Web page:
Locally-produced food items, popularized at the weekly Dane County farmer’s market, has potential to be used in restaurants.

When it comes to local restaurants using locally-produced food, however, it depends on a number of factors, such as costs and consumer demand.

Lydia Zepeda, University of Wisconsin professor emeritus of consumer science, said in an email to The Badger Herald that using local foods can help our economy. 

Local food may be more expensive, but can be cheaper when the product is in season, Zepeda said. This is because local producers tend to be small, while food coming from other states or countries may be produced in a larger quantity which makes those products cheaper. 

Zepeda added whether or not restaurants choose to use local or non-locally-produced food depends on the type of food they serve and their clientele.

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Richard Jones, general manager of Cheba Hut on West Gilman Street, said the sandwich shop’s meat products come from a Colorado-based company. Most of their vegetables come from Sysco, a food distribution company. Sysco partners with “more local rangers, growers and producers than any distributor in the industry,” according to its website.

“The price of local food is so expensive … we want to cater more to students than anything,” Jones said. “Students want cost effective meals.”

There are people interested in locally-produced food, but there is not a great demand from students, Jones added.

Justin Callaway, assistant general manager of Bassett Street Brunch Club, said for the most part the restaurant uses locally produced foods, like local butchers for meat products. Some products come from food suppliers that ship out nationally through contracts.

Whether or not the restaurant could only use locally-produced food comes down to cost, Callaway said. The restaurant is working within the constraints of business parameters.

If the demand was great enough, Callaway said, the team would do what they could to meet customers’ desires.

“Ultimately that’s who we’re listening to,” Callaway said.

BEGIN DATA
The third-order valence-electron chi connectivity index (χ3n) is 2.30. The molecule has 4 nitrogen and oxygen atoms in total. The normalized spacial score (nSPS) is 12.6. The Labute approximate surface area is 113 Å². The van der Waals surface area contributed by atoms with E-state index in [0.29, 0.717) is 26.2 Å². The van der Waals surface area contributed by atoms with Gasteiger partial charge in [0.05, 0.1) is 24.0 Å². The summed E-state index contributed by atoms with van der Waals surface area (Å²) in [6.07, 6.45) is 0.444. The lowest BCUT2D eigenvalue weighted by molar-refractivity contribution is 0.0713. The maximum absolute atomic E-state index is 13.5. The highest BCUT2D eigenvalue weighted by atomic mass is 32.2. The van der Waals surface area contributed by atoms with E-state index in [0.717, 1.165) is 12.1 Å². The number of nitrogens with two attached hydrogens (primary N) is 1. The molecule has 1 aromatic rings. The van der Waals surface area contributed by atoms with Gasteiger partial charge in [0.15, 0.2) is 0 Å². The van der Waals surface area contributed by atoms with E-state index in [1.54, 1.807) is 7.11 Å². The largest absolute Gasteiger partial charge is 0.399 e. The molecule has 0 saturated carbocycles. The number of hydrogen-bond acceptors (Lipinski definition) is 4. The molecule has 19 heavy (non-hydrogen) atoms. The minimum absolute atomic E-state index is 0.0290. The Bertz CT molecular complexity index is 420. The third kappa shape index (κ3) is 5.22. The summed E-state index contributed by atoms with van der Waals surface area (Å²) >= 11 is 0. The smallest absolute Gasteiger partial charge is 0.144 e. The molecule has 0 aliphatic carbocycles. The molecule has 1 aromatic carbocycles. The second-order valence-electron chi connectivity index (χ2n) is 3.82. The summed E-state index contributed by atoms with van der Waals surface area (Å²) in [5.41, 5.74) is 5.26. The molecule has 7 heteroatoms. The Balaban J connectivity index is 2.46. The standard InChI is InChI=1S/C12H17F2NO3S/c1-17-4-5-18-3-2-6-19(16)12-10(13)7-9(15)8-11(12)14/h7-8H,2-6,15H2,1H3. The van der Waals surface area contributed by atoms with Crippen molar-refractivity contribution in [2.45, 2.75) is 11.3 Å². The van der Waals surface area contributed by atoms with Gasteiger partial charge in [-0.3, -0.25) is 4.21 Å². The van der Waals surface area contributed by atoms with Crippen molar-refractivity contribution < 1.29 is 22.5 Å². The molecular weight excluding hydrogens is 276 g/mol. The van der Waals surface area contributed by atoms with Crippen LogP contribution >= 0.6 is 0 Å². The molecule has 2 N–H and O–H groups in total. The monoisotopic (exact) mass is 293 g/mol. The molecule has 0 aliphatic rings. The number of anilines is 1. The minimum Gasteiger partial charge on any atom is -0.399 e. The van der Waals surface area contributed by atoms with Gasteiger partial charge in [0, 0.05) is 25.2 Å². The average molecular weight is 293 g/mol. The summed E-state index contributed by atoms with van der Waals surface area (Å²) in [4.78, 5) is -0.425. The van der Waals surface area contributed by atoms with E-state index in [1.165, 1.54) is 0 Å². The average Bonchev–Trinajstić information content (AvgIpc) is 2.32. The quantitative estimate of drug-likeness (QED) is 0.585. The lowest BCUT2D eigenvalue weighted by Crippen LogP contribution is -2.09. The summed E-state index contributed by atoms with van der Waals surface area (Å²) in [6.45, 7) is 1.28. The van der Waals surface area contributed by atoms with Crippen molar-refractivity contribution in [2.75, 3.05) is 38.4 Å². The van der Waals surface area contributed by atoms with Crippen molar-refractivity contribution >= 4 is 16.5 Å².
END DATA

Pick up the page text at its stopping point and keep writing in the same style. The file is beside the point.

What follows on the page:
Julia Madsen, the manager of Daily Scoop and Prairie Fire at Union South, said the establishment tries to get most food from local sources. 

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Shauna Breneman, the Wisconsin Union communications director, elaborated in an email that the Wisconsin Union buys products from local companies including coffee roaster Steep and Brew, Lane’s Bakery, Gotham Bagels, Superior Fresh and Babcock Hall.

It’s more environmentally friendly to use local products because shipping locally is not as great of a carbon footprint as shipping from greater distances, Madsen said.

Carl Korz, the Wisconsin Union associate director for dining and hospitality, said consequences to using locally produced food include higher prices.

Korz said, though, that the price is not tremendously higher.

“We think it’s worth paying … that price when it makes sense for us to do so,” Korz said.

Korz said about 24% of the food the Unions sell is locally produced. Local food is defined as being within a 250-mile radius around Madison, or within Wisconsin’s borders.

UW requires a prime distributor for food products to maximize costs and 80% of business is conducted with them, Korz said. The Wisconsin Union, however, can influence this contract. For example, the Wisconsin Union requires that cheese and milk has to be locally produced. 

According to Korz, the current prime distributor, Martin Brothers, is based in Cedar Falls, Iowa, and the process of picking a distributor occurs every five years. The contracts are made through the UW Division of Business Services, and distributors apply for a contract. They are chosen using a scoring criteria and a panel of evaluators.

Items like bananas and avocados aren’t locally produced because they can’t be grown in Wisconsin, Madsen said. But there are some items that can be bought out of season.

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The Wisconsin Union buys products such as the best air stones for hydroponics from a Wisconsin greenhouse that performs hydroponic farming. This type of farming uses a nutrient-rich solution to deliver water and minerals to a plant’s roots, instead of using soil. It allows plants to be grown in a habitat they don’t usually grow in, according to science education resource BigPicture.

“Our food purchasing decisions are based on the quality and the price,” Madsen said. “But if it’s comparable product that can be sourced locally, we are always going to go local first.”

Farming practices are also considered, Madsen added. The Unions had previously stopped selling milk from an Illinois farm, after it was discovered to be abusing their animals last year.

The Wisconsin Union also has partnerships with Wisconsin-based companies, such as the homeless shelter Porchlight. People who are seeking the shelter’s services can work for Porchlight Products, and the Wisconsin Union buys its products, Korz said.

“We purchase products from them, which in turn generates jobs for people who need it,” Korz said.

One of the products the Wisconsin Union buys from Porchlight is sauerkraut.  

People do seem to be interested in where their food is coming from, Korz said.

“They trust us to be good actors,” Korz said. “They have trust in the Wisconsin Union brand and we want to live up to that trust.”